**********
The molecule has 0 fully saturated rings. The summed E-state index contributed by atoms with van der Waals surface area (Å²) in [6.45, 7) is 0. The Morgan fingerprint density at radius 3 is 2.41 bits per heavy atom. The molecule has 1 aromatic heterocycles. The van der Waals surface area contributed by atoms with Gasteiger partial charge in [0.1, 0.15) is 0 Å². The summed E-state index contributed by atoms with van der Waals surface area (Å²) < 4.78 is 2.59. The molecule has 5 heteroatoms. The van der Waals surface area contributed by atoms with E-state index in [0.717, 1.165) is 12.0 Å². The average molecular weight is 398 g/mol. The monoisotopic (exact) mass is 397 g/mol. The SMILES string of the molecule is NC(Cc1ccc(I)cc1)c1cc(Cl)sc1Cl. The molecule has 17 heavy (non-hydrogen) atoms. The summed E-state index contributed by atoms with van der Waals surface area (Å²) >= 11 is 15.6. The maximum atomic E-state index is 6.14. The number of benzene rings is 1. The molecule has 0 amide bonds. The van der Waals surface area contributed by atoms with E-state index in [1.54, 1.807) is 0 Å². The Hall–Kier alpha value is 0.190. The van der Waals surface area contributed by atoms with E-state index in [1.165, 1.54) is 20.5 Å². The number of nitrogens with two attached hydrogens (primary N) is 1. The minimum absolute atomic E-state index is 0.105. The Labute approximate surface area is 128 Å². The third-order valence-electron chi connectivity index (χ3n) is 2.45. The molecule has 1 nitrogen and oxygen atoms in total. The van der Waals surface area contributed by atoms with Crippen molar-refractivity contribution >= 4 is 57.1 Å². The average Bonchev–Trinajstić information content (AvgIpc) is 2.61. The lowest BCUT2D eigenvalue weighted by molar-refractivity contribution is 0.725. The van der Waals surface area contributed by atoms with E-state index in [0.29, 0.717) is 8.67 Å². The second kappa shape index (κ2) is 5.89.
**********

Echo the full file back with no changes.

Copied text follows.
The molecule has 0 fully saturated rings. The summed E-state index contributed by atoms with van der Waals surface area (Å²) in [6.45, 7) is 0. The Morgan fingerprint density at radius 3 is 2.41 bits per heavy atom. The molecule has 1 aromatic heterocycles. The van der Waals surface area contributed by atoms with Gasteiger partial charge in [0.1, 0.15) is 0 Å². The summed E-state index contributed by atoms with van der Waals surface area (Å²) < 4.78 is 2.59. The molecule has 5 heteroatoms. The van der Waals surface area contributed by atoms with E-state index in [0.717, 1.165) is 12.0 Å². The average molecular weight is 398 g/mol. The monoisotopic (exact) mass is 397 g/mol. The SMILES string of the molecule is NC(Cc1ccc(I)cc1)c1cc(Cl)sc1Cl. The molecule has 17 heavy (non-hydrogen) atoms. The summed E-state index contributed by atoms with van der Waals surface area (Å²) >= 11 is 15.6. The maximum atomic E-state index is 6.14. The number of benzene rings is 1. The molecule has 0 amide bonds. The van der Waals surface area contributed by atoms with E-state index in [1.54, 1.807) is 0 Å². The Hall–Kier alpha value is 0.190. The van der Waals surface area contributed by atoms with E-state index in [1.165, 1.54) is 20.5 Å². The number of nitrogens with two attached hydrogens (primary N) is 1. The minimum absolute atomic E-state index is 0.105. The Labute approximate surface area is 128 Å². The third-order valence-electron chi connectivity index (χ3n) is 2.45. The molecule has 1 nitrogen and oxygen atoms in total. The van der Waals surface area contributed by atoms with Crippen molar-refractivity contribution >= 4 is 57.1 Å². The average Bonchev–Trinajstić information content (AvgIpc) is 2.61. The lowest BCUT2D eigenvalue weighted by molar-refractivity contribution is 0.725. The van der Waals surface area contributed by atoms with E-state index in [0.29, 0.717) is 8.67 Å². The second kappa shape index (κ2) is 5.89.